One of Richardson's challenges was to write a book that is fundamentally about the emergence and consolidation of a hegemonic idea without suppressing individual voices and experiences. Two features of her book seem designed to resist depicting history as composed of "abstract Forces" and "Big Issues" (p. 6). First, she introduces and periodically returns to several individuals who lived through the period. To discuss the strength of free labor ideas in the antebellum northeast, for instance, she evokes Carl Schurz as a wide-eyed young immigrant (p. 21). To explore how this ideal became amalgamated with southern ideas of small government, she returns to Schurz, as he bolts the Republican ticket in 1872 (p. 124). Schurz reappears at crucial moments in subsequent chapters, as do other individuals like Julia Ward Howe, Andrew Carnegie, Charles Goodnight, and Quanah.
Similarly, Richardson's practice of frequently interspersing colorful and familiar details and anecdotes constructively interrupts her larger arguments. She manages to integrate an impressive number of details familiar even to readers not expert in the late nineteenth-century United States. Levi Strauss, Little Women, Coca-Cola, the Monopoly board game, the origin of the term "skim milk," the Bowery Boys, Joseph Pulitzer, the "Battle Hymn of the Republic," the Wizard of Oz, Geronimo, and the Chicago World's Fair all make cameo appearances in the text. One exhilarating two-page spread manages to touch on the growth of baseball, Ben Hur, the modern wedding, and the origins of the Christmas tree (pp. 190-191). Since each of these references is already embedded in its own narrative in readers' minds, they not only give readers a sense of familiarity, but also work against the tendency of a strong central argument like Richardson's to flatten the period.
Still, for all of these efforts, I find that Richardson's account overstates the hegemonic power of the image of western individualism. Richardson's America at the beginning of Reconstruction was full of competing voices: freedpeople, labor unionists, Southern Democrats, women's rights advocates, western Indians, and others all challenged the northern white Republican view that the political-economic status quo was equitable and desirable. By the end of the century, however, the "dominance of the mainstream vision of American life" centering on the image of the westerner was "settled" (p. 307). The discourse consolidated in this era would "define what the nation would stand for, for the next century and beyond" (p. 349).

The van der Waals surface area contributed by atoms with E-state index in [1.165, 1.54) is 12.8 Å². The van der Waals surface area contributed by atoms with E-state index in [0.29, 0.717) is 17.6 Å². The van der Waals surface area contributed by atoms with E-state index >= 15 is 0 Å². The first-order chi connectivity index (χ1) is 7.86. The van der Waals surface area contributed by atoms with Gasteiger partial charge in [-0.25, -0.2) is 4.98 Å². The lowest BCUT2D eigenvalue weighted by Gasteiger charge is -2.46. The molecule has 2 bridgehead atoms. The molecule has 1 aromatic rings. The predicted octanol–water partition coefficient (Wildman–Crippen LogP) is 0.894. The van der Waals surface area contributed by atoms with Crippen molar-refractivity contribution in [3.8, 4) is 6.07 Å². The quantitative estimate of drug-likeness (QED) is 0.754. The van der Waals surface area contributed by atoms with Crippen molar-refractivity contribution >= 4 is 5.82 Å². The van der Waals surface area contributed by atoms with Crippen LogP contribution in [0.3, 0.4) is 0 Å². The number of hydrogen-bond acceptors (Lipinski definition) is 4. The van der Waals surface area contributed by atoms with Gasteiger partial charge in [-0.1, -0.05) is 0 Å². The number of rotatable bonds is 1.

Richardson does not claim, of course, that all competing ideas were silenced, but the often tragic tone of her writing underemphasizes the continuing power of alternative strains. So, for instance, she sees women's rights reformers as being sucked into the hegemonic discourse, as they began to frame their demands in terms of protecting the middle-class individual's family. The resignation of Elizabeth Cady Stanton from the National American Woman Suffrage Association signaled the definitive defeat of universal arguments for suffrage. "Suffrage was no longer about individual self determination; it was now tied into mainstream concerns about good government" (p. 266). While it is certainly correct that suffragists adopted a more conciliatory posture during these years, it would be equally legitimate to focus on the ways in which suffragist voices like Stanton's continued to challenge and undermine the consensus. Richardson's geographic conceit, while in some ways quite appealing, tends to obscure the continued presence of dissent. The text conceives of the spread of ideas in imperialistic terms without, I think, sufficiently acknowledging the ways in which discursive imperialism was a much more difficult, and less totalizing, process than military imperialism.
The book also reproduces American exceptionalism. This is fundamental to the project, which is driven largely by the question of why the United States developed such a unique model of the relationship between the individual and government. Richardson does discuss how foreign policy matters and events outside of the United States shaped the evolution of America's particular construction of individualism. However, she does not focus on how ideas, thinkers, and models from outside of the United States influenced the debate. Many of the individuals upon whose stories she focuses, such as Schurz, Carnegie, Quanah, and Sitting Bull, were raised outside of the United States. While she does sometimes mention how their native ideas of the individual and government differed from those emerging in the United States, she does not work the analysis the other way, exploring how these foreign strains influenced the emerging consensus. More of a discussion of how American ideas were shaped by European, or even Native American, ideas in these years would productively complicate the narrative.
I will confess that I found Richardson's book depressing, in that it argues for the inevitability of the bumper sticker. Yet, at the same time, the book was undeniably engaging and stimulating, as it put a number of familiar events and figures from the period in new contexts and a new light. Richardson's book is daring in its scope and in the strength of its thesis, and even when one might disagree with some of its conclusions and emphases, it richly rewards a thorough read.
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Elaine Frantz Parsons. Review of Richardson, Heather Cox, West from Appomattox: The Reconstruction of America after the Civil War.